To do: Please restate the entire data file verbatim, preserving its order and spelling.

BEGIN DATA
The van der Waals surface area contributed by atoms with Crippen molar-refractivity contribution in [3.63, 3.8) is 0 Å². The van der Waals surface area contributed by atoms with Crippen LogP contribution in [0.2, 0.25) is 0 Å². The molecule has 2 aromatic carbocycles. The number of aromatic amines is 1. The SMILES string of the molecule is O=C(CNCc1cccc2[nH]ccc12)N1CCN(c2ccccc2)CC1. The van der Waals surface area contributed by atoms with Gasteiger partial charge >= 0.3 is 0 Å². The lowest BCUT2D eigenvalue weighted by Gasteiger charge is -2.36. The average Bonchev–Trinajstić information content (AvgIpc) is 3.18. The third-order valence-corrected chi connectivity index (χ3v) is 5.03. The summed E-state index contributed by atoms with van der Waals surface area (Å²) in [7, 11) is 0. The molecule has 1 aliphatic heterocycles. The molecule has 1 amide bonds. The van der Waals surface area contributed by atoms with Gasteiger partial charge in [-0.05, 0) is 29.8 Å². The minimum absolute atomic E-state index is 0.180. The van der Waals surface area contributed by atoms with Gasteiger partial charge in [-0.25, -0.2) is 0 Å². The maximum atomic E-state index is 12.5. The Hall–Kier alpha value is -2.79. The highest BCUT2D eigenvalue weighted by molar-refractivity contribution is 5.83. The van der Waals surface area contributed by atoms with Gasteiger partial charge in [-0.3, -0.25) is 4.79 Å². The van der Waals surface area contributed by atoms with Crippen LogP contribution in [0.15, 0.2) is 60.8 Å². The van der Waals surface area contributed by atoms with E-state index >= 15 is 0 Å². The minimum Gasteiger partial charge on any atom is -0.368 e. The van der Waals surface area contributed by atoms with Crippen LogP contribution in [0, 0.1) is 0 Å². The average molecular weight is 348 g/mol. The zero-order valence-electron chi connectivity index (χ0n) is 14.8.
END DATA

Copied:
The van der Waals surface area contributed by atoms with Crippen molar-refractivity contribution in [3.63, 3.8) is 0 Å². The van der Waals surface area contributed by atoms with Crippen LogP contribution in [0.2, 0.25) is 0 Å². The molecule has 2 aromatic carbocycles. The number of aromatic amines is 1. The SMILES string of the molecule is O=C(CNCc1cccc2[nH]ccc12)N1CCN(c2ccccc2)CC1. The van der Waals surface area contributed by atoms with Gasteiger partial charge >= 0.3 is 0 Å². The lowest BCUT2D eigenvalue weighted by Gasteiger charge is -2.36. The average Bonchev–Trinajstić information content (AvgIpc) is 3.18. The third-order valence-corrected chi connectivity index (χ3v) is 5.03. The summed E-state index contributed by atoms with van der Waals surface area (Å²) in [7, 11) is 0. The molecule has 1 aliphatic heterocycles. The molecule has 1 amide bonds. The van der Waals surface area contributed by atoms with Gasteiger partial charge in [-0.05, 0) is 29.8 Å². The minimum absolute atomic E-state index is 0.180. The van der Waals surface area contributed by atoms with Gasteiger partial charge in [-0.25, -0.2) is 0 Å². The maximum atomic E-state index is 12.5. The Hall–Kier alpha value is -2.79. The highest BCUT2D eigenvalue weighted by molar-refractivity contribution is 5.83. The van der Waals surface area contributed by atoms with Gasteiger partial charge in [-0.3, -0.25) is 4.79 Å². The van der Waals surface area contributed by atoms with Crippen LogP contribution in [0.15, 0.2) is 60.8 Å². The van der Waals surface area contributed by atoms with E-state index >= 15 is 0 Å². The minimum Gasteiger partial charge on any atom is -0.368 e. The van der Waals surface area contributed by atoms with Crippen LogP contribution in [0, 0.1) is 0 Å². The average molecular weight is 348 g/mol. The zero-order valence-electron chi connectivity index (χ0n) is 14.8.